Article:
The administrative branch of the Department of Interior that officially reviews nominations of archaeological and historic sites and structures, and guides the federal implementation of cultural resources legislation.
OBSIDIAN
A volcanic glass which is one of the finest raw materials for the chipping of stone tools.
OBSIDIAN HYDRATION
Absolute dating technique that measures the microscopic amount of water absorbed on freshly broken obsidian surfaces. The principle behind obsidian hydration dating is simple—the longer the artifact surface has been exposed, the thicker the hydration band will be—but its application requires careful analysis of absorption rates for different obsidian sources. Obsidian hydration can indicate an artifact's age if the datable surfaces tested are only those exposed by deliberate flintknapping, rather than by accidental breakage.
OUTBUILDINGS
A term used to refer to all nonresidential structures on a site. These include animal pens, storage buildings, sheds, barns, etc.
OUTCROPS
A term designating the surface exposure of rock layers, which have not been decomposed into soil.
PALEOETHNOBOTANY
The analysis and interpretation of plant remains from archeological sites in order to understand the past interactions between human populations and plants (Thomas 1998:325).
PALYNOLOGIST
One who studies plant pollen and spores. Since pollen may be preserved thousands of years it can be used to reconstruct the plant ecology of the past.
PARALLEL FLAKING
A technique used in the production of stone tools that is often found on the earliest projectile points from North Central Texas. Long, consistent chipping scars run parallel on the flat sides of stone tools.
PEDOLOGY
The science that deals with the study of soils.
PETROGLYPHS
Carvings in rock which express artistic or religious meaning.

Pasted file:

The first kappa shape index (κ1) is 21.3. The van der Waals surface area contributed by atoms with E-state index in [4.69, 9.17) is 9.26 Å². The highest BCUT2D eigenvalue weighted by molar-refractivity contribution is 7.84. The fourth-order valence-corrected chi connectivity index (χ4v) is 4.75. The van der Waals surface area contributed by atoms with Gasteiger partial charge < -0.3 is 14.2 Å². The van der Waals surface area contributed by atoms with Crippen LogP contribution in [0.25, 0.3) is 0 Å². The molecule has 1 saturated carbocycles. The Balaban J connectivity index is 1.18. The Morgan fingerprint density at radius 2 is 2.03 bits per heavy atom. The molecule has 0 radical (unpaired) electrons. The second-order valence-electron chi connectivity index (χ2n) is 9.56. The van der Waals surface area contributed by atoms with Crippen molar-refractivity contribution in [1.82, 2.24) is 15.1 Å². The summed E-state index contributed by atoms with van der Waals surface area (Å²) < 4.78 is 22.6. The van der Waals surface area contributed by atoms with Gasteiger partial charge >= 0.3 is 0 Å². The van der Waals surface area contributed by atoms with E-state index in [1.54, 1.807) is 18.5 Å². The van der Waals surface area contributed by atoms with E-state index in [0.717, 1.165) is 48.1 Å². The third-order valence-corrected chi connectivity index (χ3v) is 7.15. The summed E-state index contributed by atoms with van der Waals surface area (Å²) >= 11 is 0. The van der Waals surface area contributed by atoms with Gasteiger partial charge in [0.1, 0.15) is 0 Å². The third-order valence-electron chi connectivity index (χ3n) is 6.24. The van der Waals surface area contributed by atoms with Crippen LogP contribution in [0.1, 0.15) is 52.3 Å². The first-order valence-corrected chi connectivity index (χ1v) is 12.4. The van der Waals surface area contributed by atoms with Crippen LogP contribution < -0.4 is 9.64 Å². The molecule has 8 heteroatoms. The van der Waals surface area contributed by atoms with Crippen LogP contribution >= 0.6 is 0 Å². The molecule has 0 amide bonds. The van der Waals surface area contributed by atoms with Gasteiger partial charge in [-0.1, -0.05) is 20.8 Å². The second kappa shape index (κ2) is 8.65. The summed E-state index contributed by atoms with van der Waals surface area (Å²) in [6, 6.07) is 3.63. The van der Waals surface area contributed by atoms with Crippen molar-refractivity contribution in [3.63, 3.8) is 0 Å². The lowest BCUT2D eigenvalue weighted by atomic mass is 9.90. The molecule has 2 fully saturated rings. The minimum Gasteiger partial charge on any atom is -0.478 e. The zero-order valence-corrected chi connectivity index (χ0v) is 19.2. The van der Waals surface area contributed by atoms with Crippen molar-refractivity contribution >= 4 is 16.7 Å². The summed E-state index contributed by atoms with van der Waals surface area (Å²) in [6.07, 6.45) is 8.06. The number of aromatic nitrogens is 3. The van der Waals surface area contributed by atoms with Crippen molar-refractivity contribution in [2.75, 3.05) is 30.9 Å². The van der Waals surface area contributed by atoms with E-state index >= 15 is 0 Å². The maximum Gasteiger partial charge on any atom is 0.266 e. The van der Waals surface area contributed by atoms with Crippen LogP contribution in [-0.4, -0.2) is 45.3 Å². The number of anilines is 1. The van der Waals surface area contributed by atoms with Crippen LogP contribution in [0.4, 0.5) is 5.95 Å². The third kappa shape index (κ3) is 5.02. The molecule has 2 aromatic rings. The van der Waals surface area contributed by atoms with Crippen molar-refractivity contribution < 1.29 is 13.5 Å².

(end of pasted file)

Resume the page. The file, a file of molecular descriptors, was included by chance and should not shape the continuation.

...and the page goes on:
PHYTOLITH
A plant microfossil composed of silica.
PICTOGRAPHS
Paintings on rock which express artistic or religious meaning.
PIPE STEM DATING
Technique used in historical archeology to date sites based on the statistical analysis of English clay smoking pipe bore widths.
PLEISTOCENE
A geologic period, usually thought of as the Ice Age, which began about 1.6 million years ago and ended with the melting of the large continental glaciers creating the modern climatic pattern about 11,500 years ago.
POST MOLD / POST HOLE
a type of feature; a circular stain left in the ground after a wooden post has decayed; usually indicates the former existence of a house or fence.
POT SHERD
a piece of broken pottery.
PREHISTORIC
the period of time before written records; the absolute date for the prehistoric period varies from place to place.
PREHISTORIC HUNTER
Gatherers-Humans who lived prior to written history and depended upon the hunting of wild animals and the gathering of natural plant foods for their livelihood
PREHISTORIC SITES
Locations where people who were alive before modern written records existed once lived, hunted, camped, or were buried. Painted or carved rock outcrops are considered sites as well.
PRIMARY CONTEXT
The soil layer and location in which an artifact, ecofact or feature was originally deposited or constructed.
PROJECTILE POINT
A bifacial stone tool used for arrows, spears and darts. Commonly known outside of the archaeology field as "arrowheads."
PROVENIENCE
The three-dimensional location of an artifact or feature within an archaeological site, measured by two horizontal dimensions, and a vertical elevation.
PUBLIC ARCHAEOLOGY
(see also Conservation Archaeology) A movement to increase public awareness and education about archaeology which advanced the legislative attempts to provide funding and protection for archaeological sites.
PUNCTATES